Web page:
It is important to learn to use destructive energy in a creative way; if you don’t, it will turn against you.
An act of destruction usually brings a few seconds of pleasure, and this is why it is so tempting. But it leaves you with a bitter taste, a sense of failure. When painting for process, handling a destructive urge properly brings a sense of power, because then you begin to understand that anything can be used and expressed, no matter how dark, and then nothing can stop you from creating.
Let Frustration Be Your Guide
Anyone who paints is familiar with the feeling of frustration. It is often hard to admit that we are upset, not interested in what we are doing. We fight to stay on the track of good behavior. If a workshop participant is asked whether he or she is feeling frustrated, the first answer is often, “No, I’m okay, I’m doing fine.”
Frequently, this is only a wish, a desire to convince ourselves. But we can’t play games with the painting process. The moment we don’t do what we need to do, frustration arises. The intelligence of our organism responds to the pressure of pretending that we feel something other than what we feel, or the tension of simply refusing to feel it. Frustration is born as the acceptable fights the unacceptable and the expected fights the actual.
Frustration is an extremely valuable tool. It is a safety valve designed to wake you up. When you are sidetracked in the process, tension rises in the body and warns you of the danger of following the old road where everything is stereotyped and dead.
Engaging a Destructive Urge Opens the Door to Change
Here’s a conversation with an open-minded painter that illustrates the process of engaging a destructive urge:
"If you were totally free in this moment, what would you do?”
“Well . . . I would put some blue here . . . a yellow line here . . . .”
“If there were no bad consequences of any sort, if you were really, really free?”
“I would tear up the painting. I hate it!”
“Yes. And what would you do with your brush if you could use the energy that makes you want to tear it up.”
“I would paint over everything with a big brush.”
“What color would you use?”
“What else could you do with the black if you didn’t cover everything?”
“I could outline the figure or accent the clouds.”
“No. I am asking if you were using the black and your feeling together, what new image would come out of it? To cover the whole painting is a destructive act, but to find an image or shape that carries the feeling of destruction is creative.”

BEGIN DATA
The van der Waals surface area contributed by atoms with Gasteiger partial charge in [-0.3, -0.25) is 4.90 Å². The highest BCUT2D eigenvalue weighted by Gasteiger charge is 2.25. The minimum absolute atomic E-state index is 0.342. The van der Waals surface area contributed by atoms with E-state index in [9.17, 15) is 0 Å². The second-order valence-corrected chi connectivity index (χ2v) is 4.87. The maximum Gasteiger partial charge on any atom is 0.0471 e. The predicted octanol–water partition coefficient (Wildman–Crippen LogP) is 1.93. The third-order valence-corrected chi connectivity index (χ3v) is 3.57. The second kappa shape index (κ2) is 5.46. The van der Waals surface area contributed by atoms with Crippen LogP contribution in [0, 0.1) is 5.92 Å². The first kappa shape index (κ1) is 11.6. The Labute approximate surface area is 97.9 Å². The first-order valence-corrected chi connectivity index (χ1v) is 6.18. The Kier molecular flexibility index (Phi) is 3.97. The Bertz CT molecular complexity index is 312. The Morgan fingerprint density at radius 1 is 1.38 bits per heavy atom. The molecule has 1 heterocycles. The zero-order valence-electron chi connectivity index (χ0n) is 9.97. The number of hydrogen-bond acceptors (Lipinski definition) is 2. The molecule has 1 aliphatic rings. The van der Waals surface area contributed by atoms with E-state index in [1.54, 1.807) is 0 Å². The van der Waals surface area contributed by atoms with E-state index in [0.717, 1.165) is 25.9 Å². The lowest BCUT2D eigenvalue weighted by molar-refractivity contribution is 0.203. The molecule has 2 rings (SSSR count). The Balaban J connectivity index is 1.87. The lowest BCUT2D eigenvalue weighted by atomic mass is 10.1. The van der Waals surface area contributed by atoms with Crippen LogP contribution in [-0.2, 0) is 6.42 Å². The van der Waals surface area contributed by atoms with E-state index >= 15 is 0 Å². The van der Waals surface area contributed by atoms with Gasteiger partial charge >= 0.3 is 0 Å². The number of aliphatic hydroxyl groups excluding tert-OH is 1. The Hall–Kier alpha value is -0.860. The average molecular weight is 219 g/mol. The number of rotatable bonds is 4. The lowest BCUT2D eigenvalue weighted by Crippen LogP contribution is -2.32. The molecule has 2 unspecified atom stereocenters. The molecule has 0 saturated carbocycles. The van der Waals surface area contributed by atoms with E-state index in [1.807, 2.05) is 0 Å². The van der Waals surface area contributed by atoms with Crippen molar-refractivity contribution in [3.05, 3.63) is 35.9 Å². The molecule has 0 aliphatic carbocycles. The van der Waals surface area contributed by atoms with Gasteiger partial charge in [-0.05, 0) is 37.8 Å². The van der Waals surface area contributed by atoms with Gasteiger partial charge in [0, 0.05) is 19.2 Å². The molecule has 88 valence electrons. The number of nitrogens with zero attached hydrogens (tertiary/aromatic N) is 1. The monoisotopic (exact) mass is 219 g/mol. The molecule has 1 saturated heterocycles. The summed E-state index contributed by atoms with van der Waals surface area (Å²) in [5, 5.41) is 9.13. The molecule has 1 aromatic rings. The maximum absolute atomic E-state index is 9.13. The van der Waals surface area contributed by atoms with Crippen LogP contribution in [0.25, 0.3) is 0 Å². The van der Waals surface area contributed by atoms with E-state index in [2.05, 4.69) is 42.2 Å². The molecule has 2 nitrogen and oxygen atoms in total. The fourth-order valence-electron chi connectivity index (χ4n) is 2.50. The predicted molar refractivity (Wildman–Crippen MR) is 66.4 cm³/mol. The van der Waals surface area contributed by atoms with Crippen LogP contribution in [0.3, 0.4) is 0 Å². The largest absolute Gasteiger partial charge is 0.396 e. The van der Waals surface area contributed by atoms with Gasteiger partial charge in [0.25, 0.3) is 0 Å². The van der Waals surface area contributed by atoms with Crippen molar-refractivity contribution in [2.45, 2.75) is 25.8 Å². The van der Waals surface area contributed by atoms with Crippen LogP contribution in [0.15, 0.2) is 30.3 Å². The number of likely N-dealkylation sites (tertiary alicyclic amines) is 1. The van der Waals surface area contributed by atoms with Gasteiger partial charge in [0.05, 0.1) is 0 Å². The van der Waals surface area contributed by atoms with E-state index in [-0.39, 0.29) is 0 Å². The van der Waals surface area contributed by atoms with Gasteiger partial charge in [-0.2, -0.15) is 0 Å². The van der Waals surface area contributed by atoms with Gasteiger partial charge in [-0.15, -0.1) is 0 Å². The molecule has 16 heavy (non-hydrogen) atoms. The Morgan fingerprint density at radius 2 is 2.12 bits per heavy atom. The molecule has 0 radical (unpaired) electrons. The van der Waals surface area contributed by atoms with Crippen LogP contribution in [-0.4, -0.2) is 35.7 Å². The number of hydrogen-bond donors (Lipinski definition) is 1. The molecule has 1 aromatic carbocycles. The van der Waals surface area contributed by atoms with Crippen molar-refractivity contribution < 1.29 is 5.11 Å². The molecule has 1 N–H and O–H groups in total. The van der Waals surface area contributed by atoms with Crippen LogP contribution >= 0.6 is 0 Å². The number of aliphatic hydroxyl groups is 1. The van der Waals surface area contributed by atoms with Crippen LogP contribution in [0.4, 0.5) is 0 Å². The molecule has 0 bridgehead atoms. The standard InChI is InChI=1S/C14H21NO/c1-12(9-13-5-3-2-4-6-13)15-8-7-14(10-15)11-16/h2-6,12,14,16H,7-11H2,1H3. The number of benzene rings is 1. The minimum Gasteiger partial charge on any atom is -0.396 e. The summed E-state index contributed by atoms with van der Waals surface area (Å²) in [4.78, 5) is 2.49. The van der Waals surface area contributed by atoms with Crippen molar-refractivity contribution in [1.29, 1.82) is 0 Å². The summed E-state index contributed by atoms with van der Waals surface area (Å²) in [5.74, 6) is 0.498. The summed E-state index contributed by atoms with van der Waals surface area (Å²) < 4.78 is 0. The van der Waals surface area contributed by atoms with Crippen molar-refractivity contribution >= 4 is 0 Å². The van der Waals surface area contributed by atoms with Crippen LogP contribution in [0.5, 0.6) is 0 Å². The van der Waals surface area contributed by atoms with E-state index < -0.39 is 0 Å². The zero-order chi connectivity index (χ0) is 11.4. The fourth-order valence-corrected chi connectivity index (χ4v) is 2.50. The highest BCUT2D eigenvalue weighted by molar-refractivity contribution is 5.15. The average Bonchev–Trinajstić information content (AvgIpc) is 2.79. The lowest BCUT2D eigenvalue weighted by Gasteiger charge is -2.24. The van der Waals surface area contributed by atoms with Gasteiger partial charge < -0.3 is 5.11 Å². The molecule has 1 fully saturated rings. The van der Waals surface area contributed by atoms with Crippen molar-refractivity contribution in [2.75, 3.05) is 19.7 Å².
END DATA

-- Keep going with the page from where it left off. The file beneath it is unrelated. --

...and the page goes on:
“I don’t understand.”
“You told me you wanted to destroy the painting. Could you do it creatively? Is there an image that could attack or destroy your painting? Which part would you attack first?”
“Oh, that house!” The painter pointed to a blurry image she had been struggling with for a long time.
“What could you do to attack it?”
“It could be struck by lightning!”
Something clicked. The painter’s feeling and action connected, like two electric wires touching. She woke up.
“Oh, I see! I just have to paint what I feel.”
Using the Energy of Violence for Creation
To use the energy of violence for creation instead of destruction is a fascinating process. We are afraid we won’t be able to contain these intense feelings, that we will start screaming, destroy the painting, or even hurt people if we feel our anger. How little logic there is in that! To react to it in the world wouldn’t be good, but to express it, to let it run through us, to give birth to its shapes and colors and follow its evolution to see its roots, to free it from the cage of the body-mind, how could that be dangerous? If anything is dangerous, it is to not paint it.
When children play they take their trucks and dolls and bump them together. They like to drop things on the floor, and if they make noise, they love it even more. They hit the doll, they attack their parents with a “bang bang.” Is there anything wrong with this? If you told them not to do it, they would have to repress a natural part of their being.
Maybe this “bang bang” that we worry about is just a release of pressure, like the cracking of the seed. When a seed sprouts, it is a violent process. The skin breaks and splits in two. Something dies and something is born. Any time you paint a strong or violent image, you may be expressing that part of yourself that’s opening in order to let the new emerge.
This article is adapted from the book Life, Paint and Passion: Reclaiming the Magic of Spontaneous Expression, co-authored by Stewart Cubley.
To learn more about process painting, see Why Paint for Process?
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